Call For Political Reforms

A report by a prestigious Chinese university says Beijing's reluctance to risk change is holding back the country.

People waving flags of the Communist Party of China in celebrations to mark the 90th anniversary of the party's founding in Chongqing, June 29, 2011.

China's ruling Communist Party is dragging its feet on much-needed political reforms, hindering the country's development, according to a new report from a top Beijing university.

As voters in rival Taiwan gear up for Sunday's presidential poll, the report from the prestigious Tsinghua University portrays a government whose unwillingness to risk change is holding back the nation.

Playing on the famous description of Chinese reforms attributed to late supreme leader Deng Xiaoping, "crossing the river by feeling the stones," the report concluded that the ruling Party had "become addicted to feeling stones, and now won't cross the river at all."

U.S.-based China scholar Ran Bogong said the university's annual social development report for 2011 was unusually outspoken this year, and showed the widespread support for political change among Chinese academics.

"Chinese intellectuals are raising the bar in their demands for human rights and democratic reforms," Ran said. "The most important thing is that these people have a huge amount of hope for China."

The report was published days after warnings from President Hu Jintao that "hostile" powers are seeking to "Westernize" China, and calls for the country to boost its "soft power" abroad.

"Hostile international powers are strengthening their efforts to Westernize and divide us," Hu wrote in the article, noting "ideological and cultural fields" are their main targets.

"We must be aware of the seriousness and complexity of the struggles and take powerful measures to prevent and deal with them."


While 30 years of rapid economic growth in the reform era have led to an inevitable openness to the Westthe relationship was fraught with exploitation and national humiliation in the late 19th and early 20th centuriesChina's leaders apparently fear an ideological sea change may be afoot within the ranks of the Party itself.

Wei-chin Lee, political science professor at Wake Forest University, North Carolina, said the report is just another salvo in a long-running debate about political reform.

"They had a debate in the seventies, the eighties, and the nineties, about how to reform, and at what pace," Lee said. "China has been undergoing gradual [political] reform, but reform of that kind is no reform at all."

He said that while the government has become totally focused on stability, an instant shift to a Western-style democracy in China might not work well either.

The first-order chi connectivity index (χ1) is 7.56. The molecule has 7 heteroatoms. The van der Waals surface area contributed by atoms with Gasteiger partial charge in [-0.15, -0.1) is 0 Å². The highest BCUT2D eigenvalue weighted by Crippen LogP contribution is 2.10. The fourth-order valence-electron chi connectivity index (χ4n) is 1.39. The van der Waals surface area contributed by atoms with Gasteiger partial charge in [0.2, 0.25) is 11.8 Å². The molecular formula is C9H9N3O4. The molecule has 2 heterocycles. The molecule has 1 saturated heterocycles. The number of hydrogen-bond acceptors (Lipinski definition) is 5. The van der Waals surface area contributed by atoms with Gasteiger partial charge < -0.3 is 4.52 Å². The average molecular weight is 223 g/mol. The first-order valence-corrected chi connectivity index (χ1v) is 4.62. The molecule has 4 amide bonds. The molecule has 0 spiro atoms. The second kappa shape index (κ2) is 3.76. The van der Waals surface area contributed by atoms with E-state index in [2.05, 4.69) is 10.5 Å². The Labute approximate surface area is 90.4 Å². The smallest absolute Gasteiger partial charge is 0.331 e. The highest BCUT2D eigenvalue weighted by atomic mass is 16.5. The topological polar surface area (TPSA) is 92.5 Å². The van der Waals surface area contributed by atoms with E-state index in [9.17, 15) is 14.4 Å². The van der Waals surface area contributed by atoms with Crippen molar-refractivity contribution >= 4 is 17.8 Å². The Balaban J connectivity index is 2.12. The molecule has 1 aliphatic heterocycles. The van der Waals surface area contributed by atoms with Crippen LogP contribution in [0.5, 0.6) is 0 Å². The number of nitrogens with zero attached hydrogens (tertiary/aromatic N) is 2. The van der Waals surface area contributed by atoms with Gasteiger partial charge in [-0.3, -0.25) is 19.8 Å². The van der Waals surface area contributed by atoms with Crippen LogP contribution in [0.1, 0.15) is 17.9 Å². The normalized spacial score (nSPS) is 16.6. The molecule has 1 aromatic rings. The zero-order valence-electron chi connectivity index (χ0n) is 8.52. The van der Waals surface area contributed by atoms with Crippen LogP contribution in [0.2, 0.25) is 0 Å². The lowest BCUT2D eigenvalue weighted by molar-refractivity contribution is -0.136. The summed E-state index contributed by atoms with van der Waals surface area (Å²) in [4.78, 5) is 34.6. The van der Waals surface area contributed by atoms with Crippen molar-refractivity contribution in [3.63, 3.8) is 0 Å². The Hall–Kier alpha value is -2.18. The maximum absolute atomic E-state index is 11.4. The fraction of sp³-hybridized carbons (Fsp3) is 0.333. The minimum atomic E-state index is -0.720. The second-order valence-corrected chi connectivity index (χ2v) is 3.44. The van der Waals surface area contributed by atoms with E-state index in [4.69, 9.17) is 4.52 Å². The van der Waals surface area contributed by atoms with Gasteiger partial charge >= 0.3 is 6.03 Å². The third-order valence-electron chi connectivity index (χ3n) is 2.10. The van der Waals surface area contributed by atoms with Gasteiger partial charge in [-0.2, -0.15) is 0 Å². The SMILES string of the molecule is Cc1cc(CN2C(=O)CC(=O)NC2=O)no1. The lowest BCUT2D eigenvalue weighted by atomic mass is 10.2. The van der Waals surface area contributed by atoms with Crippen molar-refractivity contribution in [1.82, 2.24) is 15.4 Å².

"Just because you install a democratic system doesn't mean that you end up with a genuine democracy," Lee said.

Ran agreed, saying China is unlikely to see sudden and violent change similar to the Arab Spring of 2011.

"Personally, I wouldn't support sudden, revolutionary change in China," he said. "Basically, I would be in support of peaceful reform, because revolutions can't be stopped."


China's leaders have announced "political reforms" on a number of occasions in recent years, but have also been at pains to repeat that this doesn't mean the adoption of a Western-style democratic system.

Apart from a token group of "democratic parties" which never oppose or criticize the ruling Communist Party, opposition political parties are banned in China, and those who set them up are frequently handed lengthy jail terms.

More than two million lawmakers at the county and township levels will be elected during nationwide elections, held every five years, in more than 2,000 counties and 30,000 townships from May 7, 2011 through December 2012.

But would-be independent candidates across China have been harrassed, held under house arrest, and prevented from registering in recent months.

Some Chinese pro-democracy campaigners in exile have held up Taiwan as a model for democratization on the mainland.

The Tangwai movement during the mid-1970s and early 1980s in Taiwan challenged the power of the ruling Kuomintang (KMT) with the election of independent, or "outside the Party," candidates to the island's legislature.

The movement paved the way for much wider democratization in the 1990s, and many political activists of the day were also subjected to police harassment and imprisonment.

Reported by Yang Jiadai for RFA's Mandarin service. Translated and written in English by Luisetta Mudie.


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